Few fundraisers go from zero to six figures in dollars collected in their first year, but that’s what happened to Bourbon & Bowties when it launched in 2010.
The food and drink extravaganza, held annually at Corbett’s: An American Place, pulled in $211,000 in 2011, and this year, on June 14, the group is aiming for an ambitious $312,000.
Why so successful? Is it the cause (to help the Kosair Children’s Hospital Foundation), the volunteers (including 15 leading chefs from around the city) or the crowd (626 people come, some of whom donate dizzying amounts of dough on the spot)?
It’s all the above, said Dean Corbett, owner of Corbett’s and a key organizer in the annual gala.
“This has to be my favorite event of the year,” said Corbett. Tickets cost $125 (600 of which will be sold) and $300 (only 26 will be sold, and those grant access to the kitchen and some special treats.) “It’s safe to say that those 26 will get an extensive array of culinary goodies.”
Of course, those who don’t will be well fed, too. Each of the 15 chefs (from 610 Magnolia, Lilly’s, Proof on Main, Vincenzo’s, Asiatique, Jack Fry’s, Porcini—just to name a few) gathered for the event will have a station around the property (the event occupies the restaurant, spills out onto its patio and into a massive 80-foot by 100-foot tent outside), allowing guests to make leisurely stops for bites.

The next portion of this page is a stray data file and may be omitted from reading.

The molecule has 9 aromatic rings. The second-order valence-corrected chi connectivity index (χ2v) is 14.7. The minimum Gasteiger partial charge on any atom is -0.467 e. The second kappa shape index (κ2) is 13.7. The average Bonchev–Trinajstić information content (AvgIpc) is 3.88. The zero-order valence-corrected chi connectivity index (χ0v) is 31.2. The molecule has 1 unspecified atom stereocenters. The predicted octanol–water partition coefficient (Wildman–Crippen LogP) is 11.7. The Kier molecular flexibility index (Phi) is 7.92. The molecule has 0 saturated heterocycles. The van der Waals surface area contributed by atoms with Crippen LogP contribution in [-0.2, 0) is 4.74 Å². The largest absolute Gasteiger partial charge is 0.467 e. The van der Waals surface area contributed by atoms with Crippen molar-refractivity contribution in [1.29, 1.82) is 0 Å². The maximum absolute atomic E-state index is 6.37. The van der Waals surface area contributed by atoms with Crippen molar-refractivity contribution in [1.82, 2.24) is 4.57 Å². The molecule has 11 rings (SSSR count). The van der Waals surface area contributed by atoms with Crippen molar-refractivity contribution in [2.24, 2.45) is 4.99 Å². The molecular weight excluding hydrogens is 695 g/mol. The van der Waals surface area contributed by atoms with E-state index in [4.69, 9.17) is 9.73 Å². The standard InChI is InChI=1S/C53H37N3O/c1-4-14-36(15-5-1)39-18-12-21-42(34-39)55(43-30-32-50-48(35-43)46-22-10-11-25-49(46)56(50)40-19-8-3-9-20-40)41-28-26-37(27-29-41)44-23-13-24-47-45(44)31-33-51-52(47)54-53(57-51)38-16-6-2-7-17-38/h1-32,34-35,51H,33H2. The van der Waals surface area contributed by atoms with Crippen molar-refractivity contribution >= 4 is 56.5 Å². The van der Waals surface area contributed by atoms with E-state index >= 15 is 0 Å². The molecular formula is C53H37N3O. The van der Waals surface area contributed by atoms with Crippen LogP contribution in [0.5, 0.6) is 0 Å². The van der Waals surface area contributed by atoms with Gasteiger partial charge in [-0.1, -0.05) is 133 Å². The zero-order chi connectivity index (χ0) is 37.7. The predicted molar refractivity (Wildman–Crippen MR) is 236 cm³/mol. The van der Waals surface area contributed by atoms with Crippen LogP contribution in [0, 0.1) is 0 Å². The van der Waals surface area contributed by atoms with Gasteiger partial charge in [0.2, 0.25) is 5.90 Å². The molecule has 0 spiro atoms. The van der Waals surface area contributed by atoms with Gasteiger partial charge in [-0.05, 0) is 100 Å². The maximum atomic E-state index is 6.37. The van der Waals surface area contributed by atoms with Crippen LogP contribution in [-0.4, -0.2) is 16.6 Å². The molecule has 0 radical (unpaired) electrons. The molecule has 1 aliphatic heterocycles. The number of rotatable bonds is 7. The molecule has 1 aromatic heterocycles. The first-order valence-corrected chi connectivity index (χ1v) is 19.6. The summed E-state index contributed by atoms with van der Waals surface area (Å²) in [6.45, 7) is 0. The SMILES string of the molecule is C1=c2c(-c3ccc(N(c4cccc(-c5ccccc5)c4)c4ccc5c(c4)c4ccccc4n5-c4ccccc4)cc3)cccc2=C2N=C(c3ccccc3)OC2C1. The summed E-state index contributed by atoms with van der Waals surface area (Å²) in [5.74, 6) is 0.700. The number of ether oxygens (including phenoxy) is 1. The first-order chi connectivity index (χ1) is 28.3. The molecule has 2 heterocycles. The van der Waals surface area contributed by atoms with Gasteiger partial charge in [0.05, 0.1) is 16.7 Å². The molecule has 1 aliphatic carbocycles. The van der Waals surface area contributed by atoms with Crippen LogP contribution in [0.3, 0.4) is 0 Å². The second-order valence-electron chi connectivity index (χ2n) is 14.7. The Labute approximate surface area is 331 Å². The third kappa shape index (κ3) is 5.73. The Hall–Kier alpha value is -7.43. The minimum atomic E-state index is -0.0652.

In addition to virtually endless eats and drinks, the event features a silent auction, and a “cash call” where guests donate on the spot.
“We’ve had two people donate $25,000 right then and there; it was amazing,” Corbett said. “For that we try to get $50,000 in donations. You see some incredibly generous people step up.”
Side note: What’s interesting is how many times Bourbon & Bowties comes up in conversations with local chefs about totally different subjects. These guys and gals work for free alongside competitors for long hours and walk away from the exhausting event talking about how much fun it was and how they want to do it again. Corbett said that leads to no shortage of volunteers.
“What these people do for causes like this is amazing to me,” he said, referring to B&B and many other fundraisers chefs do. “Of those 700 portions they make, the organizers give them a dollar per each for their costs, but some of them just turn that back to the charity.”
Most of those are restaurant owners, he added, business people who aren’t exactly making a killing in this supposedly post-recession market.
“A lot of these guys just give. They don’t take a thing,” Corbett said of his colleagues. “That’s part of what makes this such a cool event.”
Want tickets? Act fast. Bourbon & Bowties has sold out quickly in the past, so click here if you want to go.